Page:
Europe needs a common approach to assessing research careers
By Jan Palmowski
The pandemic made the move to open science inescapable. Scientists, students and the public alike relied on free access to academic papers, at a time when libraries struggled to switch to online-only provision. Indeed, the global sharing of data has been critical in fighting Covid-19.
The past year has also highlighted the need to make Europe’s science more effective. The desire to overcome fragmentation made existing plans to revitalise the European Research Area and better integrate Europe’s national research and innovation systems all the more pressing.
The ERA must change how research careers are assessed across Europe, not least to better account for practices such as open science. The Commission seeks to make the most of the momentum building around the Leiden Manifesto and the San Francisco Declaration on Research Assessment, which urge a move away from narrow quantitative indicators such as journal impact factors as proxies for research quality.
The challenge, then, is to create a better system of research assessment across Europe that evaluates fairly all that constitutes excellent research. How can we better reward the creation of data according to ‘Fair’—findable, accessible, interoperable and reusable—principles? And can we find a way to do justice to risk-taking by valuing excellent research even if it generates negative results?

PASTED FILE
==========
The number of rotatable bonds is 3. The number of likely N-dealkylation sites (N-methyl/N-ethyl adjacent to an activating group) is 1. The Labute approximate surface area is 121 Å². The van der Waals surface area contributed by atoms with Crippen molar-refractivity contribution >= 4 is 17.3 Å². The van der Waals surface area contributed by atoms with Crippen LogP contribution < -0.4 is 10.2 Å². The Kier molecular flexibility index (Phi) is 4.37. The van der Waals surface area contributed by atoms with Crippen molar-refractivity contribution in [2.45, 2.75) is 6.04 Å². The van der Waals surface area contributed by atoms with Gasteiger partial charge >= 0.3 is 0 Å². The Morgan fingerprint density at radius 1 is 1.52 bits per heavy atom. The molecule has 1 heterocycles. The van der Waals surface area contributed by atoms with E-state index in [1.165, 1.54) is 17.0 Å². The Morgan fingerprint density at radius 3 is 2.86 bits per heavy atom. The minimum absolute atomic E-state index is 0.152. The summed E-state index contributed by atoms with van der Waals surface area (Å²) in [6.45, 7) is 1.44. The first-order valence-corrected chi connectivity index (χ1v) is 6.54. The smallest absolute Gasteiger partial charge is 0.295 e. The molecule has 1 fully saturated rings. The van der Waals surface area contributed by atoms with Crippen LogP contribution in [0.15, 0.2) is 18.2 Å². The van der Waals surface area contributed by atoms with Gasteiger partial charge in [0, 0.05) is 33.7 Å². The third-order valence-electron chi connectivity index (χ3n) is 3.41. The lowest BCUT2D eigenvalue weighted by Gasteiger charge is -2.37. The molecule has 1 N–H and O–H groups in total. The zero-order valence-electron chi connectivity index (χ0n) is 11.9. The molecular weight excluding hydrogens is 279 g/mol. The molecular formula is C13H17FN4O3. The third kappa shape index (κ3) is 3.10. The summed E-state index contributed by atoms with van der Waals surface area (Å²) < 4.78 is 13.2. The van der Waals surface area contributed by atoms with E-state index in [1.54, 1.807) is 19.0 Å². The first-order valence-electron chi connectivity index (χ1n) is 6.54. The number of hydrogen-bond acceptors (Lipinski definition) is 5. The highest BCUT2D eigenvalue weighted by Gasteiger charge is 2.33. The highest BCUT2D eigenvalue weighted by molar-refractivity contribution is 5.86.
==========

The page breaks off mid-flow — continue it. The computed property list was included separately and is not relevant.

From the perspective of universities, it is important to reflect on the contribution of academics, not just researchers. After all, most academic roles encompass research and teaching. They often also involve leadership responsibilities.
Together, the ERA relaunch, the reset caused by the pandemic, and plans to create a European Education Area present a unique opportunity to discuss appropriate recognition for education and research, as Europe seeks to create a common perspective on higher education.
Academic careers are often international, reaching across Europe and beyond. Indeed, a key purpose of ERA—and the EEA—is to enhance mobility. This is another reason for building a common European approach to improving career assessment that also speaks to research systems in other parts of the world.